inherit stdenv nodejs nijs;
  };

  underscoreTestFun = numbers: nijsFunProxy {
    name = "underscoreTestFun";
    function = ''
      function underscoreTestFun(numbers) {
        var words = [ "one", "two", "three", "four", "five" ];
        var result = [];

        _.each(numbers, function(elem) {
          result.push(words[elem - 1]);
        });

        return result;
      }
    '';
    args = [ numbers ];
    modules = [ underscore ];
    requires = [
      { var = "_"; module = "underscore"; }
    ];
  };
in
stdenv.mkDerivation {
  name = "underscoreTest";

  buildCommand = ''
    echo ${toString (underscoreTestFun [ 5 4 3 2 1 ])} > $out
  '';
}

The modules parameter is a list of Node.JS packages (provided through Nixpkgs) and the require parameter is a list taking var and module pairs. The latter parameter is used to automatically generate a collection of require statements. In this case, it adds the following line before the function definition:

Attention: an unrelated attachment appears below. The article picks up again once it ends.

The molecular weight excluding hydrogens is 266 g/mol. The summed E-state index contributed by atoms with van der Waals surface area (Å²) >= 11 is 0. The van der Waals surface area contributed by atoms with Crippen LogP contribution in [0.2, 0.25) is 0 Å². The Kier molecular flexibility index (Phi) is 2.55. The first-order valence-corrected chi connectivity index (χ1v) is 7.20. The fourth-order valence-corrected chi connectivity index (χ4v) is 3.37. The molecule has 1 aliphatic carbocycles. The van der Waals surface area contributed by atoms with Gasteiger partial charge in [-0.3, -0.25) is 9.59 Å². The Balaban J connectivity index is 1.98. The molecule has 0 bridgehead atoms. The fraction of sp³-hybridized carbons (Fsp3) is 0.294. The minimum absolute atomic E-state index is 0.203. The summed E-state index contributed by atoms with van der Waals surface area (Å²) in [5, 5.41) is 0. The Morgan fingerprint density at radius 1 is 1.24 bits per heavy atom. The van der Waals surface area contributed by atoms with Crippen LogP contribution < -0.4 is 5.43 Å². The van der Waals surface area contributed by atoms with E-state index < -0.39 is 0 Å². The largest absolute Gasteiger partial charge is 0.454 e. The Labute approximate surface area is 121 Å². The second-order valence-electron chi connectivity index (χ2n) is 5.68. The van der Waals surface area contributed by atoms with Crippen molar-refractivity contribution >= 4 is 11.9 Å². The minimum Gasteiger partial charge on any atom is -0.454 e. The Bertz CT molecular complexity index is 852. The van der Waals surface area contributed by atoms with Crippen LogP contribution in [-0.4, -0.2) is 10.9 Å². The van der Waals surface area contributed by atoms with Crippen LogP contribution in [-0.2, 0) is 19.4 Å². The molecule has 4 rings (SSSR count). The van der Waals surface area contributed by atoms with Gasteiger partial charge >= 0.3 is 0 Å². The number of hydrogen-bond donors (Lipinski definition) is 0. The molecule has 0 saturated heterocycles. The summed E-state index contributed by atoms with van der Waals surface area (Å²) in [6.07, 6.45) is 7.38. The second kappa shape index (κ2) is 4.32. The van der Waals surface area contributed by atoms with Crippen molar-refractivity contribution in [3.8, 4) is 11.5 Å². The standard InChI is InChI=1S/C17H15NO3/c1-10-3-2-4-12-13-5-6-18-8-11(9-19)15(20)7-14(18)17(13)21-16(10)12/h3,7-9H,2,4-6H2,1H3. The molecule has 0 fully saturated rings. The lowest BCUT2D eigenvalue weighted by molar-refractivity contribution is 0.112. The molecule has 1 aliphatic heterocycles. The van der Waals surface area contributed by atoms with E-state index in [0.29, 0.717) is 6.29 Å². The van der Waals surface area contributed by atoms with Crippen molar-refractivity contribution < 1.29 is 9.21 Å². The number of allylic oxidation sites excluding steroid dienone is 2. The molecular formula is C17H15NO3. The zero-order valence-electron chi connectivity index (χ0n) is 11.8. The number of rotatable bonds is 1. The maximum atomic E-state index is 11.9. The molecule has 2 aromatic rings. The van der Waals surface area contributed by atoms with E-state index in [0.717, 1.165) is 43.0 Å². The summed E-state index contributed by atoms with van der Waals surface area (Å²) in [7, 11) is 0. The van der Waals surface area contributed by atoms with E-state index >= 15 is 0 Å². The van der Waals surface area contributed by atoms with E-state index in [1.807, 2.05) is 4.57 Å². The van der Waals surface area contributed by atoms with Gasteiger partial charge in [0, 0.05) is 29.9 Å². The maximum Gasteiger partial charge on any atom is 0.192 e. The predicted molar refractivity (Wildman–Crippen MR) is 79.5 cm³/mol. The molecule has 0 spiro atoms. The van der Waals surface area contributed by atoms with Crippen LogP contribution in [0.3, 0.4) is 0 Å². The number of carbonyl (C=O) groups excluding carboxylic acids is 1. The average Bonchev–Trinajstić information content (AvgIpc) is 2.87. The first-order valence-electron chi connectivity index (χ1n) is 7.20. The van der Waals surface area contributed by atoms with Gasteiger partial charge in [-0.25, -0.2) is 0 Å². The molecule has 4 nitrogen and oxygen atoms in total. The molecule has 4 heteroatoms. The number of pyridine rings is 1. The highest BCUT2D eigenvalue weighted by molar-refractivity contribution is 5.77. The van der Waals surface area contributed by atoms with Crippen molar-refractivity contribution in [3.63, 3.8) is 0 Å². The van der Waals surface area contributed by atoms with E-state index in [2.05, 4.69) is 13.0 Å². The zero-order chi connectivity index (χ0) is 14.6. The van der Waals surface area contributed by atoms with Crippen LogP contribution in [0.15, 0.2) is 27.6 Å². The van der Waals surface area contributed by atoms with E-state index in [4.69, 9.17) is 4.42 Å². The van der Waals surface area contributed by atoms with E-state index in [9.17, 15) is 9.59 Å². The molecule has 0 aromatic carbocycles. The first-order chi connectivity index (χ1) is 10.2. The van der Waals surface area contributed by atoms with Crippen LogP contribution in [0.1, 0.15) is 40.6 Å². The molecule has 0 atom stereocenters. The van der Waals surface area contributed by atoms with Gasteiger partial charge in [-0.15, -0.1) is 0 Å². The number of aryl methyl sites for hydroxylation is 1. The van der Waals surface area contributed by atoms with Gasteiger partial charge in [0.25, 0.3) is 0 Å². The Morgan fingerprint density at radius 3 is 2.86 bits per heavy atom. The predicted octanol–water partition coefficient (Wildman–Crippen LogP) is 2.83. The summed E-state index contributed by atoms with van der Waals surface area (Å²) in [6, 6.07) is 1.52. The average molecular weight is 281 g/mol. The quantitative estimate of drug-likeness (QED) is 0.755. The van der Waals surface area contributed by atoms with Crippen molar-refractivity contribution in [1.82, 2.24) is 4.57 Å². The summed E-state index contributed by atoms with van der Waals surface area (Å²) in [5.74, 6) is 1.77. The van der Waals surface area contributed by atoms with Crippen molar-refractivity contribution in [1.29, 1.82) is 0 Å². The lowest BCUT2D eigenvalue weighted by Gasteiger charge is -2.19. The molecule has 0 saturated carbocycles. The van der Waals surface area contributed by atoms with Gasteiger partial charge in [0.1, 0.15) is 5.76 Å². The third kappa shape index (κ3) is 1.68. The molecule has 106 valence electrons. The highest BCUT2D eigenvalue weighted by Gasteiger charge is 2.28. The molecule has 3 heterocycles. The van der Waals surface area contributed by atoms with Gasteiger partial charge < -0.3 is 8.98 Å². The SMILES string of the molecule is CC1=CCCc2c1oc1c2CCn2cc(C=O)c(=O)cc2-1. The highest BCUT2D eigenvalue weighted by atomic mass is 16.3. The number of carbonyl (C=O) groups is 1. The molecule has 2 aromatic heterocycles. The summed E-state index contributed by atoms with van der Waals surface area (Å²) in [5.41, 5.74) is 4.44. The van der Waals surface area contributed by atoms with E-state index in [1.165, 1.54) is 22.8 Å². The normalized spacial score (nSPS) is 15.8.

var _ = require('underscore');

Calling asynchronous JavaScript functions from Nix expressions

In Node.js, most of the standard utility functions are asynchronous, which will return immediately, and invoke a callback function when the task is done. To allow these functions to be used inside a Nix expression, we must set the async parameter to true in the nijsFunProxy. Furthermore, instead of returning an object or throwing an exception, we must call the nijsCallbacks.callback(err, result) function.

The following example uses a timer that calls the success callback function after three seconds, with a standard greeting message:

{stdenv, nodejs, nijs}:

let
  nijsFunProxy = import "${nijs}/lib/node_modules/nijs/lib/funProxy.nix" {
    inherit stdenv nodejs nijs;
  };

  timerTest = message: nijsFunProxy {
    name = "timerTest";
    function = ''
      function timerTest(message) {
        setTimeout(function() {
          nijsCallbacks.callback(null, message);
        }, 3000);
      }
    '';
    args = [ message ];